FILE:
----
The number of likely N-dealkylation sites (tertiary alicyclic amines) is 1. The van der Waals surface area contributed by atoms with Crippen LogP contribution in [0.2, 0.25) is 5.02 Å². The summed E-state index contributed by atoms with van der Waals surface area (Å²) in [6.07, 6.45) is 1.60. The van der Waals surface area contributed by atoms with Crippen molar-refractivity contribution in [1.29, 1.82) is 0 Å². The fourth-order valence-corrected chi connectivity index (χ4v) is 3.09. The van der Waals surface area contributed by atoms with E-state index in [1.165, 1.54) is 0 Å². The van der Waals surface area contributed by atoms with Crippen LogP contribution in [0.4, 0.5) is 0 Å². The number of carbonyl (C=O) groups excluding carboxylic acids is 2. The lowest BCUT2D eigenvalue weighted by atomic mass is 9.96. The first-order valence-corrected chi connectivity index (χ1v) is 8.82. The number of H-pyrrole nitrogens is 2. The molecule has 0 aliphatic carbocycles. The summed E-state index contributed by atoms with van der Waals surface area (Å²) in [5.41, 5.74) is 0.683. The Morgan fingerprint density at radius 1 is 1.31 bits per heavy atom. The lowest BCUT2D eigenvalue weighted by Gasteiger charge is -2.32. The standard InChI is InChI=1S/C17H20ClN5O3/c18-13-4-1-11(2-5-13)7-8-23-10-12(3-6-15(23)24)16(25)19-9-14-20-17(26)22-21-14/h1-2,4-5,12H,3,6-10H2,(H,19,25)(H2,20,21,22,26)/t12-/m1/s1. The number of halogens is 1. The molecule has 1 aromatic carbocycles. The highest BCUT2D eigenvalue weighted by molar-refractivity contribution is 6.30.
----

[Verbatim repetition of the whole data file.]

The number of likely N-dealkylation sites (tertiary alicyclic amines) is 1. The van der Waals surface area contributed by atoms with Crippen LogP contribution in [0.2, 0.25) is 5.02 Å². The summed E-state index contributed by atoms with van der Waals surface area (Å²) in [6.07, 6.45) is 1.60. The van der Waals surface area contributed by atoms with Crippen molar-refractivity contribution in [1.29, 1.82) is 0 Å². The fourth-order valence-corrected chi connectivity index (χ4v) is 3.09. The van der Waals surface area contributed by atoms with E-state index in [1.165, 1.54) is 0 Å². The van der Waals surface area contributed by atoms with Crippen LogP contribution in [0.4, 0.5) is 0 Å². The number of carbonyl (C=O) groups excluding carboxylic acids is 2. The lowest BCUT2D eigenvalue weighted by atomic mass is 9.96. The first-order valence-corrected chi connectivity index (χ1v) is 8.82. The number of H-pyrrole nitrogens is 2. The molecule has 0 aliphatic carbocycles. The summed E-state index contributed by atoms with van der Waals surface area (Å²) in [5.41, 5.74) is 0.683. The Morgan fingerprint density at radius 1 is 1.31 bits per heavy atom. The lowest BCUT2D eigenvalue weighted by Gasteiger charge is -2.32. The standard InChI is InChI=1S/C17H20ClN5O3/c18-13-4-1-11(2-5-13)7-8-23-10-12(3-6-15(23)24)16(25)19-9-14-20-17(26)22-21-14/h1-2,4-5,12H,3,6-10H2,(H,19,25)(H2,20,21,22,26)/t12-/m1/s1. The number of halogens is 1. The molecule has 1 aromatic carbocycles. The highest BCUT2D eigenvalue weighted by molar-refractivity contribution is 6.30.